Economy 101: From Greenspan to Spock

By Martin Brown

bettereconomyMy regular readers know not to expect me to serve as another siren of economic gloom and doom. I make no apologies for being wired for optimism. Let’s look realistically at the economy trend and the economy business cycle.

Certainly we are passing through a period in our history where the bears on Wall Street and the pessimists on Main Street are having their time to shine. For those who cling faithfully to the dark side these are bright days indeed. Between higher rates of unemployment, sagging consumer spending, investors rushing for the safety of Treasury notes, and real estate mired in a foreclosure crisis, financial optimists are being tested more vigorously than they have been in eighty years.

However I, and many others, remain optimistic in the face of this tsunami of bad financial news. Here are three reasons why:

1. Economic cycles swing sometimes gently and at other times far more violently. Undoubtedly this is an example of a far harder swing, one that is causing considerable levels of displacement in a wide set of financial indicators. At the top of that list is the banking and credit industry. Whatever other moves are made, from the Stimulus Bill, to plans to stem the effects of the housing market meltdown, addressing the stability of the banking industry will have to be a top priority in the coming weeks for the Obama administration.

As this occurs it will allow for a reorganization of a wide variety of financial market oversight that have all but lost any form of governmental regulation in the past decade. Whether you’re talking about a Bernie Madoff running a $50 billion ponzi scheme under the guise of being a financial house, or banks placing risky bets on billions of dollars in home loans without adequate collateral to justify these high-risk decisions; a re-invigoration of regulation for our financial markets is badly needed.

2. Pruning the corporate tree is good for the health of the whole economy. No one said that economic upheaval is a pleasant experience, and as we see certain business die and other business take flight during this time of transition it’s similar to watching what a good storm will do as it passes through your neighborhood. What the gardener won’t prune, frequently Mother Nature will and the winds of economic change are stripping the trees bare of the less efficient and the outdated. There has always been a myth that only government agencies grow bloated, inefficient, and bureaucratic.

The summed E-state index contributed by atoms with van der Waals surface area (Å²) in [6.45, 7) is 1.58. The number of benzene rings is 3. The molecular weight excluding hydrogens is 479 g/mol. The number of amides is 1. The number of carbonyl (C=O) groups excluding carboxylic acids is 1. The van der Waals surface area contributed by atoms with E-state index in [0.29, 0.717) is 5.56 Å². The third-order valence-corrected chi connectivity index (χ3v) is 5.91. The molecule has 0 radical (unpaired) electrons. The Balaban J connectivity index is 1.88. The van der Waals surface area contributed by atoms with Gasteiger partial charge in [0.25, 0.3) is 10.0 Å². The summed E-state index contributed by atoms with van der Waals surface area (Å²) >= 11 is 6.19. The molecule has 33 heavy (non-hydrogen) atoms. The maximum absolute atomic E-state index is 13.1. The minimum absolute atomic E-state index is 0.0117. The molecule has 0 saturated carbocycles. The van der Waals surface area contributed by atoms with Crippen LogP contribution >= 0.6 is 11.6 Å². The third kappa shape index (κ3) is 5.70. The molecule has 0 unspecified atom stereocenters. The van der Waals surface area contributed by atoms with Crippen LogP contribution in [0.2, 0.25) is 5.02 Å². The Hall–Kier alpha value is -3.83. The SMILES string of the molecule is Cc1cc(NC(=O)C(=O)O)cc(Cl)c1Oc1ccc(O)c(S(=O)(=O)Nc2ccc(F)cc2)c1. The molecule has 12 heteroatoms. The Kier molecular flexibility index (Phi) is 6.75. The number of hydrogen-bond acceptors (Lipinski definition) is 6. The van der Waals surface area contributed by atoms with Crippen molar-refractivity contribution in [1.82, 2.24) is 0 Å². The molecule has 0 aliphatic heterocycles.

In truth private companies big and small are subject to the same decay from within. On the other hand look at the other side of the coin. The February issue of Fortune magazine highlights America’s “100 Best Companies to Work For.” A list compiled by Fortune that contains some amazing stories that provide a huge reason for hope in these down times. Featured companies like Zappos.com are taking old corporate models and completely re-inventing them. Even though Zappos has suffered a downturn since consumer spending fuels their success, look to new companies like Zappos to come through this period newly invigorated and paused for dynamic growth as the economic growth restarts.

3. All economic cycles also suffer and benefit from human nature. Recessions tend to play on that side of human nature that dreads uncertainty and causes us to stop spending thereby heightening the effects of a downturn. Expanding markets play on the other side of human nature where we can become overly confident that prices will simply keep rising securing a good return, we reason, for almost any market bet we place.

Perhaps this was best described in 1996 when then Fed Reserve Board Chairman, Alan Greenspan, referred to the explosive growth of the emerging Internet and high tech sectors as evidence of “irrational exuberance.” We would like to convince ourselves that markets move up and down on sound dispassionate mathematical realities. Not true. As that famous Vulcan Spock would regularly remind Captain Kirk, humans are often irrational creatures. We lose too much confidence in a down market and show too much enthusiasm in a booming economy.

I remain, very much an optimist. For all the economic pain that we all witnessing right now, we are seeing the financial equivalent of what happens when an individual decides to build up their body to make it stronger. Old structures, just like muscle fiber, get torn down, and in its place come new, healthier growth. It’s really true that with any gain, there are varying degrees of pain. The good news is that the new economy, which will emerge as we move into the second decade of the 21st Century, will be better than the old economy that we are leaving behind.

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